That effort is going to get a big boost if BlogHer presenter Kathie Orenstein has anything to say about it. She moderated one of the first sessions called “Owning Your Expertise”, but her agenda was right up front. And it wasn’t necessarily to help you blog better. As the founder of The Op-Ed Project, she’s on a mission to widen the public debate. Starting from the shocking fact that nearly 85% of the voices in the op-ed pages of mainstream papers are those of East Coast college educated White Males, she’s trying to get more women and more diversity in front of editors. The biggest hurdle is that these groups don’t speak up thinking they don’t have enough credentials and letters behind their names to justify it. But she led us through exercises to encourage us to look at experiences we have and expertise we’ve gained to give us the courage to put our ideas forward. And she told us that the push has to come from us. Not sitting back and waiting for an editor to call, but submitting, submitting, submitting until someone publishes. It was electrifying. Luckily many of those African American women I spoke to were at the session and they’re ready to be heard.
The next night I had dinner with an African American fellow Mount Holyoke alumna. She also is working with The Op-Ed Project and was a former editor at the Chicago Tribune. The evening brought even more insight on different sides of many issues. But also to the fact that when we start to engage, we’re going to make mistakes and rub each other wrong sometimes. If we can keep our humor and just talk about it, we’ll get through it. Case in point, throughout our conversation, I was using the term Black. I find African American a mouthful and I once heard Whoopi Goldberg say she doesn’t mind being called Black. Whoopi adds that she didn’t even mind when she was a Negro as long as respect was in the mix. But at one point Cassandra quietly said, “Well, actually I think of myself as Brown.” So, here I’m not meaning to be offensive, but a term that is innocuous to me may have been irritating to her. What word did that Cambridge cop use that was meaningless to him, but highly offensive to Gates? What word or tone did Gates use that meant one thing to him but perhaps inflamed town-gown divides in the eyes of the cops? And what would have happened if Gates or the cop had been able to correct each other as politely as Cassandra did me? In our interaction, I think it ended with “no harm, no foul”. But then again, we were talking and listening, not posturing.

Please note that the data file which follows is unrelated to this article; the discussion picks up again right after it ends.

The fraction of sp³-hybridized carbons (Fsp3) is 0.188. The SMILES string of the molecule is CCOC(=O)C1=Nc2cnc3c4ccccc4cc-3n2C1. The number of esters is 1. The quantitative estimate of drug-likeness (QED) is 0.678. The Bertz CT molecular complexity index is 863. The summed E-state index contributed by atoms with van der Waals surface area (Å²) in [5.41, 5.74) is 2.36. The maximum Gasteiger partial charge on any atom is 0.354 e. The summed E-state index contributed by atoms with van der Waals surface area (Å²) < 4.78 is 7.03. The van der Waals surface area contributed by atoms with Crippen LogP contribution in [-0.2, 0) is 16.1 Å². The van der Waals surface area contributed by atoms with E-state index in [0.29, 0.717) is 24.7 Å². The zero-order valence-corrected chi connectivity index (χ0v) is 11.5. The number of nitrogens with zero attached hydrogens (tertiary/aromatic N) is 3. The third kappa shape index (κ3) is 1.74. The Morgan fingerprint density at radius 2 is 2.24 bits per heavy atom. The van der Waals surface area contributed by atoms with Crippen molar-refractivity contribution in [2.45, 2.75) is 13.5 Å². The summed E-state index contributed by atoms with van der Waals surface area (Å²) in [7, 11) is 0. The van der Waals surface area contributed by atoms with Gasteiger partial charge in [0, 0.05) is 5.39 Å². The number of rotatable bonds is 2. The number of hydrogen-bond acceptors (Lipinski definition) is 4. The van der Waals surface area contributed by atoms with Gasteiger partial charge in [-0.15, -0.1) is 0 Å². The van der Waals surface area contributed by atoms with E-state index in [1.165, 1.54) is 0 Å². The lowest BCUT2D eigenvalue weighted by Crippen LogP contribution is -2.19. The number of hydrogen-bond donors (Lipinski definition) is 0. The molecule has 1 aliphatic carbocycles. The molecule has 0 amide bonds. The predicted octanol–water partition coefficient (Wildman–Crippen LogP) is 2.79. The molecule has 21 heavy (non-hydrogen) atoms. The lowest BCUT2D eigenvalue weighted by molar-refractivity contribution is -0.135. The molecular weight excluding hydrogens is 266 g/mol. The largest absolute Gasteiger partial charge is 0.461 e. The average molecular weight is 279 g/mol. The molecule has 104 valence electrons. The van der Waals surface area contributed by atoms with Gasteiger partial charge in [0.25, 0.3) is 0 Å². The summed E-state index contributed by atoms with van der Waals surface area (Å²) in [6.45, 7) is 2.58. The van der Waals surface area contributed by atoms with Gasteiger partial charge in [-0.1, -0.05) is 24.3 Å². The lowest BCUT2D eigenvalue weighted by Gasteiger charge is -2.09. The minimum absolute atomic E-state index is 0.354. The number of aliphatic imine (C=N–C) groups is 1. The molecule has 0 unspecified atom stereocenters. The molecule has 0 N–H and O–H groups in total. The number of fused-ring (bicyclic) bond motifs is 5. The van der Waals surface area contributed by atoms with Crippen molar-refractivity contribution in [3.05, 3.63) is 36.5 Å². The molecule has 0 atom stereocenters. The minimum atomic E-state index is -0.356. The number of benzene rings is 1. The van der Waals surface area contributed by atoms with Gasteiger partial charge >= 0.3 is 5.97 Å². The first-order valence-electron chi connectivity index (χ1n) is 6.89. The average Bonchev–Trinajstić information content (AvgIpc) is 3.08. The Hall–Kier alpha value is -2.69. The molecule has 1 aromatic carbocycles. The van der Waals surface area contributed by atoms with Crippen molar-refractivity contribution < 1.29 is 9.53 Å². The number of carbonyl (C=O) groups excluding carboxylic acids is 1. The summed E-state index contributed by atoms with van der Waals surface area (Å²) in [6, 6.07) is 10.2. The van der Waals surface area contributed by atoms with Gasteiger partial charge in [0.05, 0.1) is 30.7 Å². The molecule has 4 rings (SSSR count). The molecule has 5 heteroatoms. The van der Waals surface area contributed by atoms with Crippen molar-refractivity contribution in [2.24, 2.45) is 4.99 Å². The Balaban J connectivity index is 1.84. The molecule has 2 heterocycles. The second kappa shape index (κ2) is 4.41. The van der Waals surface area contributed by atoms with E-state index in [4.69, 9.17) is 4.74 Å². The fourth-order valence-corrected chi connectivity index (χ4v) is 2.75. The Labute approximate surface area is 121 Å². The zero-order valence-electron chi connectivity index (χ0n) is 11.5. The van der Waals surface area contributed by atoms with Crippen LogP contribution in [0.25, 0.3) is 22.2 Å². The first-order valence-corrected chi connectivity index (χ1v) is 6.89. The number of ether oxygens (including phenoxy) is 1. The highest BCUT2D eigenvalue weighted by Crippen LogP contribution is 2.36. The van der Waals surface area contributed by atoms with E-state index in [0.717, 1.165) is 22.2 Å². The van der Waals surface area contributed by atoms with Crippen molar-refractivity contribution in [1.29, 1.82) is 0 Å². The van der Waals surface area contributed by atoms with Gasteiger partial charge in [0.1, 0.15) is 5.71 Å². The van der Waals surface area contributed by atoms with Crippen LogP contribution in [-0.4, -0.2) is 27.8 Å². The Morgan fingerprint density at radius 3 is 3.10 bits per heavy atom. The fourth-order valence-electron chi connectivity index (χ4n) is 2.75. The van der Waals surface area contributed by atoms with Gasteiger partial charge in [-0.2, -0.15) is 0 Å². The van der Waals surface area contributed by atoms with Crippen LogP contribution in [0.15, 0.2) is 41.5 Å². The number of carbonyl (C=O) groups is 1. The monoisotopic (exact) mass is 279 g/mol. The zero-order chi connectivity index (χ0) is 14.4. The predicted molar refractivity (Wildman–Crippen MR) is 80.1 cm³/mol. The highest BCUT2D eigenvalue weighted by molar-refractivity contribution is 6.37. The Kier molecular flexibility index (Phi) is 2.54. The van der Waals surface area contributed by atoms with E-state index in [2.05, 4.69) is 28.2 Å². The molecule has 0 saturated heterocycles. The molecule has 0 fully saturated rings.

My final AHA! Moment came on the plane ride back. I sat beside a fascinating, articulate and very accomplished African American woman who is an executive at one of the world’s largest and most diversified companies. They’re into everything from robotics to media. This is a woman who’s not only reached the top of the corporate food chain, but does things like flying planes for recreation. Yet despite her demeanor and her accomplishments, she told some hair-raising tales about business meetings overseas where she was called “Foxy Brown” and subjected to similar disrespect.
And as I did with Cassandra, I put my foot in it with her. Although, the result wasn’t an arrest but another gentle correction.
I’d just caught about 15 minutes of CNN’s Black in America series back at the hotel, a segment that focused on an innovative locally organized program that took kids from the projects who were being failed by the educational system and brought them into a summer of community work in Africa. I thought it was inspirational because an African American educator had conceived it and was spearheading it and it seemed like it was a “think outside the box” approach. The executive visibly recoiled when I mentioned it. She said she and her friends were appalled by the TV special to the point of elevated blood pressure.
“All African Americans are NOT living in the projects. We’re everywhere and at every level. We’re doctors, lawyers, business people. Yet the series only focused on African Americans at the bottom.” Whoa. Head turning moment for me. Suddenly I saw it from her perspective. A series called Black in America, one would infer, is going to cover the totality of the African American experience today. Yet, still the same old stories and focus.
I’m not sure if I have an answer to all of this except engage and listen. The comedian Patton Oswalt tells a story about how he became increasingly concerned that his son not have the kind of isolated suburban childhood he had, but be exposed to different people and perspectives. He thought it would be important for his son to have Black friends or acquaintances, but found, to his dismay, that it just isn’t easy to accomplish. Even when we are in similar social strata, we seem not to mix very freely. He said he finally was reduced to walking up to African American families on the playground and saying, “I really want my son and myself to have African American acquaintances. Can we come over and play with you?”
Goofy yes, and maybe it raised some eyebrows and even some hackles. But it’s some kind of start.
Now seems so much the time to reach across that divide and start talking. At the very least, I think we can seek out (and demand from the media) voices we don’t always hear. They are all around us.
As my African American BlogHer acquaintance says:
“Just because you haven’t heard us, doesn’t mean we haven’t been talking.”